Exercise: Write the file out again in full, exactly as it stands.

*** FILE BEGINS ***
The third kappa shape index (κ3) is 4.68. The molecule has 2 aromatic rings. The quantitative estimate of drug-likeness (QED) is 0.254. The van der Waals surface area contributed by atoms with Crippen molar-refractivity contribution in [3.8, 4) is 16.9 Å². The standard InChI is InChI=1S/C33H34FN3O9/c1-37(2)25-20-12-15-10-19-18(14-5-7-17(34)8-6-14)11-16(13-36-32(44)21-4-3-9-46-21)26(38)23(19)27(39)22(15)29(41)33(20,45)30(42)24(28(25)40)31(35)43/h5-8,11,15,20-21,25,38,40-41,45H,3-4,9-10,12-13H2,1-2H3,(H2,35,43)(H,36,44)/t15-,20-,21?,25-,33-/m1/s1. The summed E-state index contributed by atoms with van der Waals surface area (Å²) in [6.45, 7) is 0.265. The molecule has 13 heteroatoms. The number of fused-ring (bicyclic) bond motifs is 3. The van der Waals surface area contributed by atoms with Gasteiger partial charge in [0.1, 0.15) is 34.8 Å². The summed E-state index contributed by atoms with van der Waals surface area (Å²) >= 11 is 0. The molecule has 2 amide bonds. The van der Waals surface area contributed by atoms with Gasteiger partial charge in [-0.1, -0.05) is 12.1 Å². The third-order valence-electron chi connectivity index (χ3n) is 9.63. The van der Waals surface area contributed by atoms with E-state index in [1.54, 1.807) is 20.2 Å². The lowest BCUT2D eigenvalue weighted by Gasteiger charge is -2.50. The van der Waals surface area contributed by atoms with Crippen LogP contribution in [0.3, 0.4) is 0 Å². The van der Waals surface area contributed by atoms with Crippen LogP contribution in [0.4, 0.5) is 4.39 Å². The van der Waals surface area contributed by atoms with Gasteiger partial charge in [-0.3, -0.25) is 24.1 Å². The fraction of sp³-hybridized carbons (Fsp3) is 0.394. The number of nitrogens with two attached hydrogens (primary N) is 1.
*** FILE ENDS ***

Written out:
The third kappa shape index (κ3) is 4.68. The molecule has 2 aromatic rings. The quantitative estimate of drug-likeness (QED) is 0.254. The van der Waals surface area contributed by atoms with Crippen molar-refractivity contribution in [3.8, 4) is 16.9 Å². The standard InChI is InChI=1S/C33H34FN3O9/c1-37(2)25-20-12-15-10-19-18(14-5-7-17(34)8-6-14)11-16(13-36-32(44)21-4-3-9-46-21)26(38)23(19)27(39)22(15)29(41)33(20,45)30(42)24(28(25)40)31(35)43/h5-8,11,15,20-21,25,38,40-41,45H,3-4,9-10,12-13H2,1-2H3,(H2,35,43)(H,36,44)/t15-,20-,21?,25-,33-/m1/s1. The summed E-state index contributed by atoms with van der Waals surface area (Å²) in [6.45, 7) is 0.265. The molecule has 13 heteroatoms. The number of fused-ring (bicyclic) bond motifs is 3. The van der Waals surface area contributed by atoms with Gasteiger partial charge in [0.1, 0.15) is 34.8 Å². The summed E-state index contributed by atoms with van der Waals surface area (Å²) >= 11 is 0. The molecule has 2 amide bonds. The van der Waals surface area contributed by atoms with Gasteiger partial charge in [-0.1, -0.05) is 12.1 Å². The third-order valence-electron chi connectivity index (χ3n) is 9.63. The van der Waals surface area contributed by atoms with E-state index in [1.54, 1.807) is 20.2 Å². The lowest BCUT2D eigenvalue weighted by Gasteiger charge is -2.50. The van der Waals surface area contributed by atoms with Crippen LogP contribution in [0.3, 0.4) is 0 Å². The van der Waals surface area contributed by atoms with Crippen LogP contribution in [0.4, 0.5) is 4.39 Å². The van der Waals surface area contributed by atoms with Gasteiger partial charge in [-0.3, -0.25) is 24.1 Å². The fraction of sp³-hybridized carbons (Fsp3) is 0.394. The number of nitrogens with two attached hydrogens (primary N) is 1.